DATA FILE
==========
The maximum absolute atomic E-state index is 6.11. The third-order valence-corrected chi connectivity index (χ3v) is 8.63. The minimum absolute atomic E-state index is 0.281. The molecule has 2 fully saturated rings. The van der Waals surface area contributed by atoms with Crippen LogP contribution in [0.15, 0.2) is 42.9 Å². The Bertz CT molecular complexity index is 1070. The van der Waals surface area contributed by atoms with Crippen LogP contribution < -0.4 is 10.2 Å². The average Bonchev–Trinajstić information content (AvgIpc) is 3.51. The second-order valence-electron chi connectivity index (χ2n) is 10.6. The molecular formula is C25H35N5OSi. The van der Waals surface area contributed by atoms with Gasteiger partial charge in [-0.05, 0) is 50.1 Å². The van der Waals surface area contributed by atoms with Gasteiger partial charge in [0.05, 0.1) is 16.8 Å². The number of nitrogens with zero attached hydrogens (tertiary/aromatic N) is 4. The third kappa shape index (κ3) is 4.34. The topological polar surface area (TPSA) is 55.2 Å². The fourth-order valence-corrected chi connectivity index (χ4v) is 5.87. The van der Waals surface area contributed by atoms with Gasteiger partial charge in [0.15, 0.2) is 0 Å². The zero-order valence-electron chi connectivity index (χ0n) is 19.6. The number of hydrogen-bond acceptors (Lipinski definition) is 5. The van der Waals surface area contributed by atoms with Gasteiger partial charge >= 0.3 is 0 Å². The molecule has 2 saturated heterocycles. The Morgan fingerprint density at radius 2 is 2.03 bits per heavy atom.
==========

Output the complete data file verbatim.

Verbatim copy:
The maximum absolute atomic E-state index is 6.11. The third-order valence-corrected chi connectivity index (χ3v) is 8.63. The minimum absolute atomic E-state index is 0.281. The molecule has 2 fully saturated rings. The van der Waals surface area contributed by atoms with Crippen LogP contribution in [0.15, 0.2) is 42.9 Å². The Bertz CT molecular complexity index is 1070. The van der Waals surface area contributed by atoms with Crippen LogP contribution < -0.4 is 10.2 Å². The average Bonchev–Trinajstić information content (AvgIpc) is 3.51. The second-order valence-electron chi connectivity index (χ2n) is 10.6. The molecular formula is C25H35N5OSi. The van der Waals surface area contributed by atoms with Gasteiger partial charge in [-0.05, 0) is 50.1 Å². The van der Waals surface area contributed by atoms with Gasteiger partial charge in [0.05, 0.1) is 16.8 Å². The number of nitrogens with zero attached hydrogens (tertiary/aromatic N) is 4. The third kappa shape index (κ3) is 4.34. The topological polar surface area (TPSA) is 55.2 Å². The fourth-order valence-corrected chi connectivity index (χ4v) is 5.87. The van der Waals surface area contributed by atoms with Gasteiger partial charge in [0.15, 0.2) is 0 Å². The zero-order valence-electron chi connectivity index (χ0n) is 19.6. The number of hydrogen-bond acceptors (Lipinski definition) is 5. The van der Waals surface area contributed by atoms with Gasteiger partial charge >= 0.3 is 0 Å². The molecule has 2 saturated heterocycles. The Morgan fingerprint density at radius 2 is 2.03 bits per heavy atom.